Covid-19: Fair Valuation Considerations for M&A and Private Equity amidst Uncertainties
The COVID-19 pandemic has led to a dramatic loss of human life worldwide and presents an unprecedented challenge to public health, public governance, food systems and the world of work. The economic and social disruption caused by the pandemic is devastating. Quite evidently, it has had a fair share of its impact on valuation practices and how we reach Fair values amidst the ongoing uncertainties.
Fair value is the price that would be received to sell an asset or paid to transfer a liability in an orderly transaction between market participants at the measurement date. Fair value measurements should reflect market participant views and market data at the measurement date under current market conditions & sentiments. Estimating fair value generally involves judgment. The current uncertain environment requires extensive consideration of various facts and circumstances particularly in the rapidly changing macro-economic factors/environment.
Discounted Cash Flow: During the ongoing pandemic, many valuation professionals are using DCF models, rather than the capitalization of earnings method, to better capture temporary changes in the marketplace. The appropriate time frame for a DCF analysis depends on how long the subject company expects its operations to be disrupted. Some currently use two or three-year DCF models; others prefer to use a longer time frame. Here are a few key considerations for using the DCF method for valuing companies, post Covid-19:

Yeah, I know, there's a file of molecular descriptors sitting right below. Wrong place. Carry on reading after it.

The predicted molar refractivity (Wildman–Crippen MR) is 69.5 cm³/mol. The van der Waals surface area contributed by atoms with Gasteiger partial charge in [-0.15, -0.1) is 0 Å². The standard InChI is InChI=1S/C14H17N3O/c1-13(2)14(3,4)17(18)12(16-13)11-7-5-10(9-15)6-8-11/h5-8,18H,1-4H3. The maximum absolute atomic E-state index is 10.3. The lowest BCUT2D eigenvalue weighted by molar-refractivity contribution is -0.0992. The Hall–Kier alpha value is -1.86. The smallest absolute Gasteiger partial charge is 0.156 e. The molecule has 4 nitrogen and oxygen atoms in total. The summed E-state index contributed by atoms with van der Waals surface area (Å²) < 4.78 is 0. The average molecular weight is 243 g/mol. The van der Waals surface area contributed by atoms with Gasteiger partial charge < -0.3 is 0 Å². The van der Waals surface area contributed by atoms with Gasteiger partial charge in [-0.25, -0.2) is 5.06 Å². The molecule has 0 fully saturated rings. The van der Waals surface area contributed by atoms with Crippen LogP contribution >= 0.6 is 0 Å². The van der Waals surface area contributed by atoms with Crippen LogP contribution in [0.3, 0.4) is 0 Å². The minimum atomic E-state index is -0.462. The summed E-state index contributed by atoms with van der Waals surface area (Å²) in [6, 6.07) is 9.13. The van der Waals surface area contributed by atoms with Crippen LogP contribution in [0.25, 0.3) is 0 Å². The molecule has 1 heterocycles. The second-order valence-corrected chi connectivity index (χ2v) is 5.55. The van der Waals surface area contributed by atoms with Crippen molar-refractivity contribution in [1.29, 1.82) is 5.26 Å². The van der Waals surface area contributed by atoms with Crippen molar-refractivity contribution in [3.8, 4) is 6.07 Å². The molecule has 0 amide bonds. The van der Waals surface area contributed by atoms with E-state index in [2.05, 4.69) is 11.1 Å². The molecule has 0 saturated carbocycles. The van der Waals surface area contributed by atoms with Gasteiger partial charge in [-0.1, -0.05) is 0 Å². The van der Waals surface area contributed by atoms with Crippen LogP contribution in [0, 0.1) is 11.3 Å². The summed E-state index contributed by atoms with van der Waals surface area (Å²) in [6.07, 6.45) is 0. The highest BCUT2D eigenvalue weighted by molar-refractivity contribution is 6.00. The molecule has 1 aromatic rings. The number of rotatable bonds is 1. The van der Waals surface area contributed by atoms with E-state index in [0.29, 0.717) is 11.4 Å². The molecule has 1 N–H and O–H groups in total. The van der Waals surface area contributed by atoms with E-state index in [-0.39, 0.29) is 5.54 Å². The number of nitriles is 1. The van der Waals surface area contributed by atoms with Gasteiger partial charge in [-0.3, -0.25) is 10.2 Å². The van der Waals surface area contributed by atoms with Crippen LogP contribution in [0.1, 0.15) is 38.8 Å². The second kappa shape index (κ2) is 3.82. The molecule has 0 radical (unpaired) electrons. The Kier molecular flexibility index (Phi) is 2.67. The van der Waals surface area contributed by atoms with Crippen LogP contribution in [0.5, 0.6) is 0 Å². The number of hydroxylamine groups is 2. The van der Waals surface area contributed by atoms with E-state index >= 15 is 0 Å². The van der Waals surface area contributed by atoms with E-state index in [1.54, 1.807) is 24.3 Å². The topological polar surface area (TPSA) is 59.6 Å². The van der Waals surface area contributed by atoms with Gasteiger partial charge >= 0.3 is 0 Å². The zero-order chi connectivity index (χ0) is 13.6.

- Stress testing projected cash flows- Financial stress testing, or scenario-based forecasting, is a corporate planning tool that helps executives manage under pervasive uncertainty, such as the crisis we are facing today. This method starts by first identifying relevant macroeconomic and microeconomic risks and then correlating major factors that affect a company’s balance sheet and income statement with external drivers. The first step in any of this is coming up with the various risks that the company faces. Second step is correlate those major drivers that impact your balance sheet and income statement with external drivers. The key is to understand each individual step separately. Like during lockdown due to COVID-19, it is not just demand that got impacted but also the supply chain got disrupted. So even if demand would have been there, businesses would have found it difficult to fulfil it because of supply-side issues. So key elements of it, again, are to think about what drives your business and then, based on that, see what the various ways are to stress test one’s business and consequently, the cash flows using those specific drivers.